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Noora D. v. Berryhill

United States District Court, D. Maine

May 19, 2019

NOORA D., Plaintiff
v.
NANCY A. BERRYHILL, Acting Commissioner of Social Security, Defendant

          REPORT AND RECOMMENDED DECISION[1]

          John H. Rich III United States Magistrate Judge.

         This Supplemental Security Income (“SSI”) appeal raises the question of whether the administrative law judge (“ALJ”), whose findings were adopted by the Appeals Council on review, supportably deemed the plaintiff capable of performing work existing in significant numbers in the national economy. The plaintiff seeks remand on several bases, including that the ALJ erred in relying on the testimony of a vocational expert (“VE”) without clarifying the impact of the plaintiff's inability to speak or understand English on her ability to perform the representative jobs at issue. See Plaintiff's Itemized Statement of Errors (“Statement of Errors”) (ECF No. 13) at 10, 18-19. I agree and, accordingly, recommend that the court vacate the commissioner's decision and remand this case for further proceedings consistent herewith. I need not, and do not, reach the plaintiff's remaining points of error.

         Pursuant to the commissioner's sequential evaluation process, 20 C.F.R. § 416.920; Goodermote v. Sec'y of Health & Human Servs., 690 F.2d 5, 6 (1st Cir. 1982), the ALJ found, in relevant part, that the plaintiff had the severe impairments of diminished vision in her right eye, an affective disorder/major depressive disorder, and an anxiety-related disorder/post-traumatic stress disorder, Finding 1, Record at 91; that she had the residual functional capacity (“RFC”) to perform a full range of work at all exertional levels, with the following nonexertional limitations: she could occasionally climb ladders, scaffolds, or ropes, could not drive commercial vehicles, could perform tasks requiring no more than occasional far and near acuity with the right eye and no more than occasional depth perception and field of vision with the right eye, could not work at unprotected heights or around dangerous moving equipment, needed to avoid tasks involving a variety of instructions or tasks, but could understand and carry out simple one- or two-step instructions and detailed but uninvolved oral instructions involving a few concrete variables in or from standardized situations, and could not work in direct contact with the public but could work with supervisors and coworkers, Finding 4, id. at 93; that, considering her age (26 years old, defined as a younger individual, on the date her application was filed, December 15, 2014), education (limited, “is not able to communicate in English, and considered in the same way as an individual who is illiterate in English (20 C.F.R. [§] 416.964)”), work experience (transferability of skills immaterial), and RFC, there were jobs existing in significant numbers in the national economy that she could perform, Findings 6-9, id. at 97; and that she, therefore, had not been disabled from the date of her application, December 15, 2014, through the date of the decision, January 17, 2017, Finding 10, id. at 98-99. By notice dated November 30, 2017, the Appeals Council granted review of the ALJ's decision, id. at 170-74, following which, by decision dated February 7, 2018, it “adopt[ed] all of the [ALJ]'s findings with respect to the [plaintiff]'s severe impairments, her [RFC] and her ability to perform other work existing in significant numbers in the national economy.” Id. at 7-8. The decision of the Appeals Council is the final determination of the commissioner. 20 C.F.R. § 416.1481.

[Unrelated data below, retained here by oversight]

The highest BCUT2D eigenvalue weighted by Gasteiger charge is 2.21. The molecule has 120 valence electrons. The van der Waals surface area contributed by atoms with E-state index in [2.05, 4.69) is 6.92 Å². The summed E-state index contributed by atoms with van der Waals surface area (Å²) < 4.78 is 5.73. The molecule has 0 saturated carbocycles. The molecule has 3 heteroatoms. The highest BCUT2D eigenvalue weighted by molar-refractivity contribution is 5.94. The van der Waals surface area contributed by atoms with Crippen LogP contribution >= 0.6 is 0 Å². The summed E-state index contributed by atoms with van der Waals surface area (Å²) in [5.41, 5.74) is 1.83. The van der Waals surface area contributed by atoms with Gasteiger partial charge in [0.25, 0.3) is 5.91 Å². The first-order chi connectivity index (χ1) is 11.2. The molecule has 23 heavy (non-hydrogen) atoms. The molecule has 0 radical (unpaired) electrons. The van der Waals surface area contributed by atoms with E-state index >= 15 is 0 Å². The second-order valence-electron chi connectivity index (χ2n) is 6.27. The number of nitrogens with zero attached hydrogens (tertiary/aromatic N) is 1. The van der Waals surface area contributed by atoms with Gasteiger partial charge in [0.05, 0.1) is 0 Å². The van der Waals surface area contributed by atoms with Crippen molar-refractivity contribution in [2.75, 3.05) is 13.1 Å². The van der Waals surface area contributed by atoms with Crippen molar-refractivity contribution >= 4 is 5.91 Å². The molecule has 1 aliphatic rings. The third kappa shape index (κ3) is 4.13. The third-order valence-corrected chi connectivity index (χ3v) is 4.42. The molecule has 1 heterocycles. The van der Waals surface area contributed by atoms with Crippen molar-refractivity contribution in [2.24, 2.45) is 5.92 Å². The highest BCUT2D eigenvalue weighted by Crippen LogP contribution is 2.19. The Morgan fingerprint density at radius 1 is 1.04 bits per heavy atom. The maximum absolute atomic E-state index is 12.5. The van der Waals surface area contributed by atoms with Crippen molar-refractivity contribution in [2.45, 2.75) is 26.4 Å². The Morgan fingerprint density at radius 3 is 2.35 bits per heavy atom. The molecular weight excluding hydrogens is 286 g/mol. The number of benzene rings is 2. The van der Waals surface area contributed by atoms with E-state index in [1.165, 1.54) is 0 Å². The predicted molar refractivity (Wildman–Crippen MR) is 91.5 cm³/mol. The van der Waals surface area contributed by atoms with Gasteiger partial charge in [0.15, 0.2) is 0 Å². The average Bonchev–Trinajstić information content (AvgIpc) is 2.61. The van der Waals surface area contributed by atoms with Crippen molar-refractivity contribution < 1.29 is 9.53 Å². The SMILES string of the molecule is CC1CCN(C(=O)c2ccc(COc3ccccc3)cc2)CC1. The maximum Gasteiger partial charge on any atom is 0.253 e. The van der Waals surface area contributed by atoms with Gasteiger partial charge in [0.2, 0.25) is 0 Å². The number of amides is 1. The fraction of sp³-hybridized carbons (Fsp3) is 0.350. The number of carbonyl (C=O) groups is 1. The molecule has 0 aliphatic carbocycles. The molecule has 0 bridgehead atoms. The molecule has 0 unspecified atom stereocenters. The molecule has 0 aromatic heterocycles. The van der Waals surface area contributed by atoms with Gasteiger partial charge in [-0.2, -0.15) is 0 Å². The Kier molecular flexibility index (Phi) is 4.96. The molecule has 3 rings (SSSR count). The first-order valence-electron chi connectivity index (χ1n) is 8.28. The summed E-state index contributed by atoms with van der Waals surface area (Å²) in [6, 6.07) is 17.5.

The standard of review of the commissioner's decision is whether the determination made is supported by substantial evidence. 42 U.S.C. § 1383(c)(3); Manso-Pizarro v. Sec'y of Health & Human Servs., 76 F.3d 15, 16 (1st Cir. 1996). In other words, the determination must be supported by such relevant evidence as a reasonable mind might accept as adequate to support the conclusion drawn. Richardson v. Perales, 402 U.S. 389, 401 (1971); Rodriguez v. Sec'y of Health & Human Servs., 647 F.2d 218, 222 (1st Cir. 1981).[2]

         The ALJ reached Step 5 of the sequential evaluation process, at which stage the burden of proof shifts to the commissioner to show that a claimant can perform work other than her past relevant work. 20 C.F.R. § 416.920(g); Bowen v. Yuckert, 482 U.S. 137, 146 n.5 (1987); Goodermote, 690 F.2d at 7. The record must contain substantial evidence in support of the commissioner's findings regarding the plaintiff's RFC to perform such other work. Rosado v. Sec'y of Health & Human Servs., 807 F.2d 292, 294 (1st Cir. 1986).

         I. Discussion